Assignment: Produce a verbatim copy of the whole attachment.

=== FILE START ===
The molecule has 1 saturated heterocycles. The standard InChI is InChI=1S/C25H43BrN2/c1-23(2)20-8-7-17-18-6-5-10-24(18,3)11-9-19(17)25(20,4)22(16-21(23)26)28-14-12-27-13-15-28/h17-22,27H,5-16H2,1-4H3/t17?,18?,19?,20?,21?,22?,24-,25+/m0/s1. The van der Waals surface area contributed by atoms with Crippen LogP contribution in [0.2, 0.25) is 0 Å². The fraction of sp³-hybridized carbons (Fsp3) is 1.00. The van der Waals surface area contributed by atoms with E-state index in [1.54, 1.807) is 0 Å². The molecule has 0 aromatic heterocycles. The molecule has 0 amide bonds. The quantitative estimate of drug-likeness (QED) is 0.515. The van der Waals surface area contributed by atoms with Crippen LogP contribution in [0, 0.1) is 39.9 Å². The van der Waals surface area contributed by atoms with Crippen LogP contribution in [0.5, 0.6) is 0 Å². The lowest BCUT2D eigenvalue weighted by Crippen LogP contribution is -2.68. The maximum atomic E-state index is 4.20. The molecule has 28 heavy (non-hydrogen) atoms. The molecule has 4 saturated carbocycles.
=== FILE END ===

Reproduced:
The molecule has 1 saturated heterocycles. The standard InChI is InChI=1S/C25H43BrN2/c1-23(2)20-8-7-17-18-6-5-10-24(18,3)11-9-19(17)25(20,4)22(16-21(23)26)28-14-12-27-13-15-28/h17-22,27H,5-16H2,1-4H3/t17?,18?,19?,20?,21?,22?,24-,25+/m0/s1. The van der Waals surface area contributed by atoms with Crippen LogP contribution in [0.2, 0.25) is 0 Å². The fraction of sp³-hybridized carbons (Fsp3) is 1.00. The van der Waals surface area contributed by atoms with E-state index in [1.54, 1.807) is 0 Å². The molecule has 0 aromatic heterocycles. The molecule has 0 amide bonds. The quantitative estimate of drug-likeness (QED) is 0.515. The van der Waals surface area contributed by atoms with Crippen LogP contribution in [0, 0.1) is 39.9 Å². The van der Waals surface area contributed by atoms with Crippen LogP contribution in [0.5, 0.6) is 0 Å². The lowest BCUT2D eigenvalue weighted by Crippen LogP contribution is -2.68. The maximum atomic E-state index is 4.20. The molecule has 28 heavy (non-hydrogen) atoms. The molecule has 4 saturated carbocycles.